Monday, July 22, 2019

InSEINE Week at Black's Creek and the Curley

It’s Maggie, and I’m back to report on our second full week with Save The Harbor. We had an exciting second week out at Black’s Creek and at the Curley Community Center in South Boston. Coincidentally, I worked at the Curley almost all of my summers in high school so I am very familiar with the environment, the staff, and the kids that continuously come back every summer for fun days in the sun! 

This week at Black’s Creek was similar to last, but my fellow Save The Harbor Educators are becoming more comfortable with the kids, and we are becoming more comfortable with each other. This week at Black’s Creek we got to use the Seine net which is something that the kids were very excited about. A Seine net is a large net with two posts that two of our educators walk through the water with in hopes of finding critters that our kids may not be able to just scoop out of the water at knee depth. I used the Seine net with Che, and I must say it is a gnarly process. Because Black’s Creek is a marsh, the seafloor is not so pleasant to be walking around on. Although we wore water shoes, the murky water and the mushy floor makes using the Seine net a little bit icky! Although sinking into the marsh floor is not something that sounds appealing, the look on the kids faces and the satisfaction of catching critters they have not seen before makes it all worth it. 

Che and I doing the Seine net at Black's Creek. 

A nice view of where we teach the kids how to fish at the Curley Commmunity
Center in South Boston! 
After our short days at Black’s Creek, we head right on over to the Curley to teach the kids about fishing and clamming. The first day was a little chaotic, with fishing lines being swung around and the kids not being familiar with the techniques, so we decided to come up with a system. We took two of the fishing rods and removed the hooks, so that way we would have a test system. We would let the kids cast their lines without the hooks and prove to us that they were capable of casting their lines in a safe manner! This system worked perfectly, and being able to see the progress of the kid’s skills in just one session was great! We have only been able to catch crabs at the Curley with the rods, but we are hoping to one day catch something bigger!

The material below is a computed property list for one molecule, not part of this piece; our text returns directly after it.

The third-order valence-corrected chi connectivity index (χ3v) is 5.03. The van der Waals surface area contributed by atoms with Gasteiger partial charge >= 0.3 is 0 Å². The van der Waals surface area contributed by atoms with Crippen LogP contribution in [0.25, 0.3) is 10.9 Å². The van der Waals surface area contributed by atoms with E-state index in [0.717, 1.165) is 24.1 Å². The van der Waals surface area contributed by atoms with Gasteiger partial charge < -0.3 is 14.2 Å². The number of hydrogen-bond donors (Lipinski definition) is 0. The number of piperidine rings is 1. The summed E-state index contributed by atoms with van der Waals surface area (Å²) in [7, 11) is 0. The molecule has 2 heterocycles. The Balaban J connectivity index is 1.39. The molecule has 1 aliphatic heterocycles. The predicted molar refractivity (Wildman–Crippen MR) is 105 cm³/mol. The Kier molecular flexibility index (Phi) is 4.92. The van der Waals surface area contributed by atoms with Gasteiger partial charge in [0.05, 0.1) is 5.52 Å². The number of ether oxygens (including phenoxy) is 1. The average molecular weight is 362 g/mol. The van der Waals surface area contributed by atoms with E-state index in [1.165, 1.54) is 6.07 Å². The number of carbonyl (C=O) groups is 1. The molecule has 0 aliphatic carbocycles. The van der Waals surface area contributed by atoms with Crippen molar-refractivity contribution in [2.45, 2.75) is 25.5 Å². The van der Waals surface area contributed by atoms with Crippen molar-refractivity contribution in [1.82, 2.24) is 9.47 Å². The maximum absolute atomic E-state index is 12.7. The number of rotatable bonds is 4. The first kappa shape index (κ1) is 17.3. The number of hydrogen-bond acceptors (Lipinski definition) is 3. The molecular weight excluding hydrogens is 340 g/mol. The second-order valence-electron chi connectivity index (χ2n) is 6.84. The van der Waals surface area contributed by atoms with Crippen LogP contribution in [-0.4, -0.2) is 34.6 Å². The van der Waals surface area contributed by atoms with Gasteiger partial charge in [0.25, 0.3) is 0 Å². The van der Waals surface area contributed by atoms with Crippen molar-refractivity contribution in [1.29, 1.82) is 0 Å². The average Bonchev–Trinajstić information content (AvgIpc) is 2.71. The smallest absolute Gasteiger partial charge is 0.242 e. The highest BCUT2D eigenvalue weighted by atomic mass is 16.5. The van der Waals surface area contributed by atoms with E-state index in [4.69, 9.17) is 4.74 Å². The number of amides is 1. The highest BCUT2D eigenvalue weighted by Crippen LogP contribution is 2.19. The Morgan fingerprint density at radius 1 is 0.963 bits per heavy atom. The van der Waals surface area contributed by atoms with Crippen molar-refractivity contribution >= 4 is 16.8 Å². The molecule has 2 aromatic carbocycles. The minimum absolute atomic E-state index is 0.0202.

Because we are on a marsh for most of the week, I thought it would be interesting to share some knowledge of the importance of marshes in our ecosystem and what they do for humans and the animals in the salt water. Wetlands are one of the most highly productive ecosystems in the world. Wetlands provide ecosystem services such as flood control, shoreline erosion control, and water quality improvement. Wetlands are also the home for many endangered species in the United States. It is important to preserve and take care of places like Black’s Creek and educate the public, more importantly the youth, about how important it is to respect these marshes and creeks. The issue of pollution in the world, but more specifically in the United States has been out of control for decades. If you haven’t heard of the Great Pacific Garbage Patch-- go take a look! It might make you think a little bit differently about what you are throwing away on a daily basis, what you aren’t recycling, and even what you are purchasing at the grocery store. So much of what we consume on an everyday basis ends up in landfills and in our oceans. If we can make an effort to recycle more of the plastics we buy, use reusable water bottle, buy a reusable straw, bring a mug to a coffee shop in the morning instead of using the plastic ones they give out, bringing reusable bags with you food shopping, or even looking more closely to the items you are buying in the grocery store to make sure you are buying compostable or recyclable plastic, you could make a huge difference. The average American takes home almost 1500 plastic shopping bags a year, and only 1% of those plastic bags are returned for recycling. All of this trash and pollution ends up somewhere else, and it takes at least 500 years for each one of those plastic bags to decompose. Our oceans and marshes are highly important to our ecosystem and the way the world’s environment works. The ecosystem services the water provides for us humans are crucial to our lifestyles. You could make a small difference and encourage your friends to do so, and that will be a big change in the direction our planet is headed! 

See you next week!

Harbor Things :)

What’s up guys,